NAPSI —Sebastian Baker felt funny. He looked in the mirror and his reflection was off. Suddenly, he crashed to the floor and realized his left side was numb.
Baker, 46, had suffered a stroke. Like many of the 795,000 Americans who have a stroke each year, high blood pressure was the culprit.
“Uncontrolled blood pressure is the No. 1 reason people have strokes,” said Jeffrey L. Saver, M.D., professor of Neurology and director of the Comprehensive Stroke Center at the University of California, Los Angeles. “It’s important to check your blood pressure regularly and talk to your doctor about your numbers.”
While up to 80 percent of strokes may be prevented, everyone needs to learn the stroke signs and what to do during a stroke emergency. Bystanders are often the ones who need to call for help.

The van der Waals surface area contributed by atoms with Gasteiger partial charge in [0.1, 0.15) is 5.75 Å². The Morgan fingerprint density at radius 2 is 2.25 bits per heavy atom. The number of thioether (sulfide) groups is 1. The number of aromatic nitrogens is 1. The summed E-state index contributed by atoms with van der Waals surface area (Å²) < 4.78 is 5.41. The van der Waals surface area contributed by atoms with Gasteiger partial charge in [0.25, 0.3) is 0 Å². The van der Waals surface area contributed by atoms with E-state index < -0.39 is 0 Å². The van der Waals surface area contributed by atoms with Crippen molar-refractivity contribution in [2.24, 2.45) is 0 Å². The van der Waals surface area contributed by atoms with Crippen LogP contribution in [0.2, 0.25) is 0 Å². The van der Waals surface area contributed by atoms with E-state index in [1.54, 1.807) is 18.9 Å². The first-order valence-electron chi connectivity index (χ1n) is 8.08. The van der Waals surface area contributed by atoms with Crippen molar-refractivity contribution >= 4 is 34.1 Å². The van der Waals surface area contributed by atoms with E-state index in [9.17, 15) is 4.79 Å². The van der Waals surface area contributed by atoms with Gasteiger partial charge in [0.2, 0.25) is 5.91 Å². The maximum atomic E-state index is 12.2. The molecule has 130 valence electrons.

Through the Together to End Stroke initiative, sponsored by Covidien, the American Heart Association/American Stroke Association teaches the acronym F.A.S.T. for stroke recognition:
• F—Face Drooping
• A—Arm Weakness
• S—Speech Difficulty
• T—Time to call 9-1-1
Additional stroke signs include: sudden severe headache with no known cause; sudden trouble walking, dizziness, loss of balance or coordination; sudden trouble seeing in one or both eyes; or sudden confusion or trouble understanding. If someone experiences any of these symptoms, 9-1-1 should be called immediately.
“Prevention is the best cure, but in the event of a stroke, quick recognition and treatment may have a dramatic impact on the outcome,” said Mark A. Turco, M.D., chief medical officer, Covidien Vascular Therapies.
For Baker, treatment combined with therapy and hard work paid off. He’s made a joyous return to a fulfilling life.
For more information, visit www.StrokeAssociation.org.